Wednesday, September 24, 2008
From Sittin' On the Dock of the Bay to Cigarettes and Coffee
Otis Redding - (Sittin' On) The Dock of the Bay
Otis Redding - Cigarettes and Coffee
Before dying tragically at the age of 26, Otis Redding rose to prominence as one of America’s most talented and promising young soul singers. Born on September 9, 1941, Redding gained notoriety singing in his Church choir in nearby Macon, Georgia. Otis Redding’s career at Stax records started with a handshake from Jerry Wexler. After recording a session with the group The Pinetoppers, Redding took the last few minutes of studio time to record a solo track. The song “These Arms of Mine” appeared on the album “Pain in My Heart” and eventually reached #20 on the R&B charts. Before his death he released 6 more albums. The highest charting early single, “I’ve Been Loving You Too Long”, reached #2 on the R&B charts. Though he never charted high on the pop charts until after his death, his posthumous song “(Sittin' On) The Dock of the Bay” hit #1 on the pop charts and sold over one million records.
While many cite “(Sittin’ On) The Dock of the Bay” as a departure from Redding’s signature sound, the framework for the track is based largely in 1966’s “The Soul Album.” Each was recorded in Memphis at the legendary Stax studios, although “Dock of the Bay” was produced posthumously by Redding’s writing partner Steve Cropper. Lyrically the soul album contains several slower more intrapersonal reflections that foreshadow the progress towards “Dock of the Bay”, but they are largely framed in reference to another person.
The album’s stand-out track, “Cigarettes and Coffee”, highlights Redding’s direct but simple lyrical style. The slow meandering bass and intermittent piano lines leave the song’s framework open for Redding’s confessional storytelling lyrics. Here he writes to a lover about the simple pleasures prolonging their time together. The genius of the lyrics lies in the simple subject matter and the earnest scene cast by Redding. Slow crescendoing horns accent Redding’s emotional dependence on the simple joy provided by his late night chats with his lover. The refrain “over cigarettes and coffee” becomes a plea, with Redding begging for help smoking a last cigarette and enjoying the early recesses of the morning.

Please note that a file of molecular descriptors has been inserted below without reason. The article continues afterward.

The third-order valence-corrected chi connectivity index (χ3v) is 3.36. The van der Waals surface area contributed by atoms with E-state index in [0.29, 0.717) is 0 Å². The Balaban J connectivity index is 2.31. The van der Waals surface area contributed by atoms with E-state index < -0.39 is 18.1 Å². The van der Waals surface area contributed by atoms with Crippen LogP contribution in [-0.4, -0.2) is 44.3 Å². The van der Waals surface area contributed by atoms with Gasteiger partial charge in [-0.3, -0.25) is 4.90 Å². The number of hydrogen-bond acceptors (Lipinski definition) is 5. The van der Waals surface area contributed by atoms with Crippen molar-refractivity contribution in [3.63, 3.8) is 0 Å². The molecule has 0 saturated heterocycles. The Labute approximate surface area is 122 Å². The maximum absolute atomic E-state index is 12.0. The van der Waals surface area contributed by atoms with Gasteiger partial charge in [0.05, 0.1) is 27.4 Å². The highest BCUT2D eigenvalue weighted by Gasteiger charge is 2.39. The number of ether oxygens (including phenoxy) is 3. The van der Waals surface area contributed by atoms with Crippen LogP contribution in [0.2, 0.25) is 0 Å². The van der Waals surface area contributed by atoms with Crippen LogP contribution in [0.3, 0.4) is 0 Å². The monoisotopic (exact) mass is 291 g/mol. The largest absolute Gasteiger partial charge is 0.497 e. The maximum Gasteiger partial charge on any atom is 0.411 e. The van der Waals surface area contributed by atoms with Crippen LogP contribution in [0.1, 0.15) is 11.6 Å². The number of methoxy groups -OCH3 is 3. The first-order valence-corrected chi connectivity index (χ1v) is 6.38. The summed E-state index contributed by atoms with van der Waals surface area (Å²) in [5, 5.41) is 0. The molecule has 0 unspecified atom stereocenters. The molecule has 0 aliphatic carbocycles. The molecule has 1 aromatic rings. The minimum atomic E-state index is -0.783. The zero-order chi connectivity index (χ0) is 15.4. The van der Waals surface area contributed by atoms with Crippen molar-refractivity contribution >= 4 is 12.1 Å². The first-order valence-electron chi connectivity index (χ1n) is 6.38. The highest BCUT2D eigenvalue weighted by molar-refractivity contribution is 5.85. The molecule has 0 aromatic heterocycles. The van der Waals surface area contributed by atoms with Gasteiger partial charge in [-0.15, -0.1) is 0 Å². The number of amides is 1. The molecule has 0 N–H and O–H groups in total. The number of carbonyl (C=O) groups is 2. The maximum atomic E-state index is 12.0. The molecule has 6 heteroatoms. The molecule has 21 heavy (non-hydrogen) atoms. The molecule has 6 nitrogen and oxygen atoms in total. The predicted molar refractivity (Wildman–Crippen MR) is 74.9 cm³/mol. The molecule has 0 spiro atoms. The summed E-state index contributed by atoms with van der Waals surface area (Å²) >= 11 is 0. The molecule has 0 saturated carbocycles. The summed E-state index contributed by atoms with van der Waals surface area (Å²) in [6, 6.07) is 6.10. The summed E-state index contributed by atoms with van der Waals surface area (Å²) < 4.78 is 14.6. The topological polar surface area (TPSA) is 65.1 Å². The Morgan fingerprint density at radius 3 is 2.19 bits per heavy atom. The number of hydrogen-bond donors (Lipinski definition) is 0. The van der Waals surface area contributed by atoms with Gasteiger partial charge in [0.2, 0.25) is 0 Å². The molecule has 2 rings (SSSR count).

Redding’s largest and only #1 hit “(Sittin’ On) The Dock of the Bay” is a direct progression in lyrical and musical style from “Cigarettes and Coffee.” Steve Cropper’s guitar lines, so quiet they verge on ambient, serve the same function in each song as a chord change signifier. The bass line is faster in “Dock of the Bay”, incorporating the theme of movement into the rhythm of the song. In both songs the bass sets the speed of Redding’s vocal delivery.
Topically each of the songs deals with prolonging a simple moment in time in order to fully absorb the emotions associated with it. The progression from “Coffee and Cigarettes”, which was co-written by Jerry Butler, Eddie Thomas, and Jay Walker, to “Dock of The Bay”, co-authored by Steve Cropper, shows a Redding maturing to less simplistic emotional conceits. “Dock of the Bay” is all introspection, focusing on Redding’s personal drives and motivations, or lack thereof. Its spirit is undoubtedly more rebellious, possibly fueled by a recent influential meeting with Bob Dylan. While Redding still dissects a small moment in time and space to explain to his listeners just what it means to him, this time it seems mores solipsistic. Redding discounts the ability to “do what ten people tell me” and focuses on the die-hard individualism of the traveler with plenty of time to waste, another similarity to the ideas of Bob Dylan.
Where the emotions do differ, they are addressed in a similar manner. Redding frames a simple scene to expose the emotional undercurrents of an everyday situation. The progression from relationship themes to more individualistic ideas shows a strange progression of Redding as an artist. His largest pop hit is lyrically his least traditional and most individualistic. Gone are the immediate heartfelt pleas towards a lover from “Cigarettes and Coffee”. They are replaced by a different type of soul, a more progressive, folksier brand of introspection previously unseen in his work.